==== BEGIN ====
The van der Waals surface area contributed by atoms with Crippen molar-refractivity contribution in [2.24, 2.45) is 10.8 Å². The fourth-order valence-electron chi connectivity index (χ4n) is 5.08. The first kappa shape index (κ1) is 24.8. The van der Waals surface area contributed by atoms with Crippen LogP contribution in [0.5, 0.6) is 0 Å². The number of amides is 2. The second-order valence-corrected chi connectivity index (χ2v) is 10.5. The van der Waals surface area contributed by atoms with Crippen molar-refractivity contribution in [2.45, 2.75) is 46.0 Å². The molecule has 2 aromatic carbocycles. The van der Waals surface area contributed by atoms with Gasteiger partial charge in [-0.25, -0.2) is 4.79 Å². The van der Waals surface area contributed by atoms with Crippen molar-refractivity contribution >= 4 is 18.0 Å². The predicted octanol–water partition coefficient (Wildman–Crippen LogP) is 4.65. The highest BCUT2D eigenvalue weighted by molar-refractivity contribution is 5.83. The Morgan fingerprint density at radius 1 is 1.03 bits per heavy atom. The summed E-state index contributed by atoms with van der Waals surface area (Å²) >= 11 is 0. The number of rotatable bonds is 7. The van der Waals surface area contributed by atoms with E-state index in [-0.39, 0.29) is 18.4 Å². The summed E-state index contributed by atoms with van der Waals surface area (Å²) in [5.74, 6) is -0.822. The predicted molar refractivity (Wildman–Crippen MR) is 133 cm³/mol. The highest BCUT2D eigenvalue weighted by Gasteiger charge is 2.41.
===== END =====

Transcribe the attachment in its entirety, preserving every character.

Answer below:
The van der Waals surface area contributed by atoms with Crippen molar-refractivity contribution in [2.24, 2.45) is 10.8 Å². The fourth-order valence-electron chi connectivity index (χ4n) is 5.08. The first kappa shape index (κ1) is 24.8. The van der Waals surface area contributed by atoms with Crippen LogP contribution in [0.5, 0.6) is 0 Å². The number of amides is 2. The second-order valence-corrected chi connectivity index (χ2v) is 10.5. The van der Waals surface area contributed by atoms with Crippen molar-refractivity contribution in [2.45, 2.75) is 46.0 Å². The molecule has 2 aromatic carbocycles. The van der Waals surface area contributed by atoms with Gasteiger partial charge in [-0.25, -0.2) is 4.79 Å². The van der Waals surface area contributed by atoms with Crippen molar-refractivity contribution >= 4 is 18.0 Å². The predicted octanol–water partition coefficient (Wildman–Crippen LogP) is 4.65. The highest BCUT2D eigenvalue weighted by molar-refractivity contribution is 5.83. The Morgan fingerprint density at radius 1 is 1.03 bits per heavy atom. The summed E-state index contributed by atoms with van der Waals surface area (Å²) >= 11 is 0. The number of rotatable bonds is 7. The van der Waals surface area contributed by atoms with E-state index in [-0.39, 0.29) is 18.4 Å². The summed E-state index contributed by atoms with van der Waals surface area (Å²) in [5.74, 6) is -0.822. The predicted molar refractivity (Wildman–Crippen MR) is 133 cm³/mol. The highest BCUT2D eigenvalue weighted by Gasteiger charge is 2.41.